Vision India 1…a Conversation with Coach Tim Hankinson, Head Coach, Salgaocar S.C. (2009-2010)

This week we are very honoured to welcome American Coach Tim Hankinson to share his thoughts on all things Indian football.

Coach Hankinson began his professional coaching career with Tindsedal FC in Iceland’s First Division. He returned to the US after the 1994 World Cup and joined Major League Soccer as Director of Player Development. He went on to coach the MLS Project 40 squad, the Tampa Bay Mutiny, and the Colorado Rapids for a combination of seven seasons. In March 2006, he was named Head coach of the Guatemalan U-17 national team. After Guatemala was eliminated from the CONCACAF qualifying tournament, he accepted a position as Head Coach at NCAA Division II powerhouse Fort Lewis College in Durango, Colorado.  As an NCAA Div. I college coach previously, Coach Hankinson had won Big East Coach of the Year honors at Syracuse University and led tiny Alabama A&M to the NCAA Div I Finals two years in a row.

On July 1st, 2009 he announced he would be leaving Fort Lewis College to take up a coaching position in India for Goan powerhouse Salgaocar SC.  Coach Hankinson officially became the first American professional head football coach in Asia.

Coach, thanks very much for sharing your experiences and thoughts with us.  Tell us this first, what led you to take up the opportunity in India?

My career has always been about taking risk…be it when I went to Guatemala to coach the U-17 national team, took on the Director of Player Development role with the virgin MLS, or the opportunity in the I-League with Salgaocar.  Moreover, even though I have had wonderful experiences in the college game in America, my heart has always been with the pro player.  I felt I could really make a difference in the game here.  Goa is also as many know, a beautiful place and real football hotbed.

Now that some time to reflect has passed, how do you feel about your time at Salgaocar?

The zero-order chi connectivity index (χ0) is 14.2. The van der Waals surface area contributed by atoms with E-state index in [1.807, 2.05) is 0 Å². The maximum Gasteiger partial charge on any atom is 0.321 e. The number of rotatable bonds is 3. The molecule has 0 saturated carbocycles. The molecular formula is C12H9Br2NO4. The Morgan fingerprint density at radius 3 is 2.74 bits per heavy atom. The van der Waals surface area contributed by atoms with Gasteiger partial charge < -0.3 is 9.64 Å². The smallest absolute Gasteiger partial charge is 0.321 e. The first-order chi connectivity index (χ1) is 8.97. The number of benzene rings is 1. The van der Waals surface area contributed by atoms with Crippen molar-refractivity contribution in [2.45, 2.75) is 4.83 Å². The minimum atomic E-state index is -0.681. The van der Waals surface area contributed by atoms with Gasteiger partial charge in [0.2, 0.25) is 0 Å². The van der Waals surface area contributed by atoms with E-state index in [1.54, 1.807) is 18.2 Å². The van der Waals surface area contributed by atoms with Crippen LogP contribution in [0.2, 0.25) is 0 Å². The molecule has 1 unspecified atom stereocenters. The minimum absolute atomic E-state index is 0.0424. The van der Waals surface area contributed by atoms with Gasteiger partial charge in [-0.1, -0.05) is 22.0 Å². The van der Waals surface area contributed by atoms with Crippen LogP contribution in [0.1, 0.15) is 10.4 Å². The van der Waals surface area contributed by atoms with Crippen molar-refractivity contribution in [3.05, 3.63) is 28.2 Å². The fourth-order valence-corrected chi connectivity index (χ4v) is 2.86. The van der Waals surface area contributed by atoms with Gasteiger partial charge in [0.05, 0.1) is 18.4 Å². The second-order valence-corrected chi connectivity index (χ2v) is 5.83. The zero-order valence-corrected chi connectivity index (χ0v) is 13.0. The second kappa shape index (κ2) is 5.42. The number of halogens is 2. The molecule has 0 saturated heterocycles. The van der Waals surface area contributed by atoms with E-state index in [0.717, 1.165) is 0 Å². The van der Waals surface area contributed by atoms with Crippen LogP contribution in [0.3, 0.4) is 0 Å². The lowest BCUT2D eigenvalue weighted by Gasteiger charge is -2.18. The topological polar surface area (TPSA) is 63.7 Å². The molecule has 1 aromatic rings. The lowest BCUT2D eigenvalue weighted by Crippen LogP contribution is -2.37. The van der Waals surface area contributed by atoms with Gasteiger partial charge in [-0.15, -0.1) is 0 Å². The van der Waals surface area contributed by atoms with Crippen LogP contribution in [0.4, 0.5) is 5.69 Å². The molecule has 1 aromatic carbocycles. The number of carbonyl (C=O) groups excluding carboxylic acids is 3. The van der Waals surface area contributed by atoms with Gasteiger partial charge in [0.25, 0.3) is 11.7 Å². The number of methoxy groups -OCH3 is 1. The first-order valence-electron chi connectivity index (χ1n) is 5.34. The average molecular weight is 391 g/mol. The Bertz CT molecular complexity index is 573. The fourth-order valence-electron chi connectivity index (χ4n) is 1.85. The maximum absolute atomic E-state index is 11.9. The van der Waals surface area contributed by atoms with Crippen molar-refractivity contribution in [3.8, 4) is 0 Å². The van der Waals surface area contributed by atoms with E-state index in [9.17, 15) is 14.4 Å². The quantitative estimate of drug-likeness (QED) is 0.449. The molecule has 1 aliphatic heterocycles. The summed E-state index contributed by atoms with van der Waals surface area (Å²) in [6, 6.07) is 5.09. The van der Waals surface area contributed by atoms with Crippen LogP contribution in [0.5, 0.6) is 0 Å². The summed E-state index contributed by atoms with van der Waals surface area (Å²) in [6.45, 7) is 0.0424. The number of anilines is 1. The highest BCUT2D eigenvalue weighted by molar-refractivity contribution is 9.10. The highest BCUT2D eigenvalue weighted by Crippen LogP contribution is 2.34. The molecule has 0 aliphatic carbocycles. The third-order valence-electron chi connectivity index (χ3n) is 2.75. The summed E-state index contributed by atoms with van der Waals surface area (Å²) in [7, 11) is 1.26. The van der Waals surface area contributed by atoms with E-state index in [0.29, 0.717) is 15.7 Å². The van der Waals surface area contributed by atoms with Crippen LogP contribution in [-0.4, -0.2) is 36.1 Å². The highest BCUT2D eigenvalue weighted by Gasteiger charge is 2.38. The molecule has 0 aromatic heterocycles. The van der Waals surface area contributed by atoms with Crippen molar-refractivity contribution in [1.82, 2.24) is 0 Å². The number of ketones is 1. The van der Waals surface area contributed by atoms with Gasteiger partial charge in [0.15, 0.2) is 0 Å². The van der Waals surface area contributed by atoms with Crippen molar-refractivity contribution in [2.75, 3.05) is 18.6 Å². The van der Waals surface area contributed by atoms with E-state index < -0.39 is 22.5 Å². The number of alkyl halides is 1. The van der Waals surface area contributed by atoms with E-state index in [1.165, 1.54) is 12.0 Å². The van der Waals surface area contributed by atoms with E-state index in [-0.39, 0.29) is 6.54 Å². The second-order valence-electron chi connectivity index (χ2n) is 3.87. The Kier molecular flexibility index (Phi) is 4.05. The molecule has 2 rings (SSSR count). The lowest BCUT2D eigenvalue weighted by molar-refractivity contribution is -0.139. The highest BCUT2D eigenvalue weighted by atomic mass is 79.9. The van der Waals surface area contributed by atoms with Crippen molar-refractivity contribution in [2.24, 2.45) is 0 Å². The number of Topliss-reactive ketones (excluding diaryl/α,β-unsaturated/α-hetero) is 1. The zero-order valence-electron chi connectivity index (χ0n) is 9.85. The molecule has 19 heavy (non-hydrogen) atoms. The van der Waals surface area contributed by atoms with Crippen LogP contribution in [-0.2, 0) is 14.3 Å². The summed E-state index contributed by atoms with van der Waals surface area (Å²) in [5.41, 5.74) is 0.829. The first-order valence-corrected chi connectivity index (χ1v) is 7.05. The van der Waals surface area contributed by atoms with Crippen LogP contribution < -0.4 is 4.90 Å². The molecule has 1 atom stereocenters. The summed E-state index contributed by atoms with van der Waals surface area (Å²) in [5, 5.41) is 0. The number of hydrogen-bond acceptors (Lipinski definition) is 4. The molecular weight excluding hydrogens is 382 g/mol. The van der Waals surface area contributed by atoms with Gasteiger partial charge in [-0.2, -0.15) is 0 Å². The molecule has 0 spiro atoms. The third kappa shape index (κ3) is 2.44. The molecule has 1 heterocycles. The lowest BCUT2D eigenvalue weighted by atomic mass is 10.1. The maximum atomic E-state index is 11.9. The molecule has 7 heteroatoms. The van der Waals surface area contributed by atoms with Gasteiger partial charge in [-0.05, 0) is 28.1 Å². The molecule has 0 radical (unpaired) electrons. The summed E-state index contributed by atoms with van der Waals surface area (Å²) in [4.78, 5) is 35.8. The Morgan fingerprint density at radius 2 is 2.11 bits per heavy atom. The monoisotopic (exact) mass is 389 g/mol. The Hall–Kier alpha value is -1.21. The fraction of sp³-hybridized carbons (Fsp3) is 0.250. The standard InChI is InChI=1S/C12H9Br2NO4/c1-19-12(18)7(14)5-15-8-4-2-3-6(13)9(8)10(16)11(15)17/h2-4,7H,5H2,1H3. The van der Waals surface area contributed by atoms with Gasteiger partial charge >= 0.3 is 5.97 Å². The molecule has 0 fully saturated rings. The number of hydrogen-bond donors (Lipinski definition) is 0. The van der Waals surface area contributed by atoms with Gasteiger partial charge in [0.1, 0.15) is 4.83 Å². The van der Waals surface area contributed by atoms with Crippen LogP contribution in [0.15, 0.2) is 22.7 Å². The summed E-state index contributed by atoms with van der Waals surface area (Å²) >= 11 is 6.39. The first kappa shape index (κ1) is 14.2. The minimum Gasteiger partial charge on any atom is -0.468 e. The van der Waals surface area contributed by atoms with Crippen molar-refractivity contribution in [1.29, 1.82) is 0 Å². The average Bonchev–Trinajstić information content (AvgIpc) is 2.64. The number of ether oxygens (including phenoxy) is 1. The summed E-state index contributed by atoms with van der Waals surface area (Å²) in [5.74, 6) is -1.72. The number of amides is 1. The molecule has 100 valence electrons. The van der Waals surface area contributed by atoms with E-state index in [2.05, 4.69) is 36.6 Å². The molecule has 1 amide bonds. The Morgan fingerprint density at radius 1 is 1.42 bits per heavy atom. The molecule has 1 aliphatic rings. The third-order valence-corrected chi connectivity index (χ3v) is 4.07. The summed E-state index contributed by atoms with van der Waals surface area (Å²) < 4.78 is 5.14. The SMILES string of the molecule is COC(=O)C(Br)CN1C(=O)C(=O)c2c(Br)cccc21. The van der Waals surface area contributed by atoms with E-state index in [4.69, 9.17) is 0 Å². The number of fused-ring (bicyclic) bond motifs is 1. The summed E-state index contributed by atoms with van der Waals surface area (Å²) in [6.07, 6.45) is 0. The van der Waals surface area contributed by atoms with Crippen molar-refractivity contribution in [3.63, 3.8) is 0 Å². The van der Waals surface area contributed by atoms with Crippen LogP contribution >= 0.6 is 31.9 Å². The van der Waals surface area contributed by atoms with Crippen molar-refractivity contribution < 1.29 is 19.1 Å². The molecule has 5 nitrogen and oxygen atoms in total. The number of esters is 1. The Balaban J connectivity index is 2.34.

Well, firstly, it was a joy to get to know the players and work with them.   There is plenty of talent and potential here. It was really a journey of progress both on and off the field.  Leaving was very difficult, and I wish I had more time with them, but that is life in football.

There is plenty of talent and progress is possible in India, but a manager needs time to not only instil a philosophy across aspects of a club, from the types of players to sign, to the training and nutrition regimens, to the player development aspects of the club.  One season is just too short to not only plan and implement, but also judge results.

National Coach Bob Houghton recently came out and suggested India should follow the American model, esp. as it relates to building infrastructure and trying to host a World Cup.  America is consistently ranked in the top 20 in the world and had an outstanding Confederations Cup.  Over 15 years ago, you played a major role in the US Project 2010 vision as MLS Director of Player Development.  Can you expand upon Coach Houghton’s comments?  What do you feel is lacking in the Indian game, and what do we need to do here in India to improve?

There is so much to consider, but let’s break things down one at a time at both a macro and micro level.

Coach Houghton is absolutely correct in that we need much better football infrastructure to develop the game.  That the Indian National team had to go to Dubai to train recently is really all we need to look at to emphasize that we need more and better training grounds and stadiums.

Taking this further…I think the undertone of Bob’s comments are really about commitment…how committed is India to developing football.  When I took on the player development role for MLS, the purpose was clear…how do we win a World Cup?  What do we need to do to win this tournament by 2010?  And we are seeing the fruits of it now…infrastructure being one major aspect.  But it is about an entire apparatus working together…the local academy system having been brought under one banner offering much more competitive training and matches, more efficient identification of talent, and better dissemination of the US national team philosophy through a national scouting network, the use of the latest technologies to enhance player evaluation and progress, and the establishment of the national academy at Bradenton have all contributed to an improved, integrated system.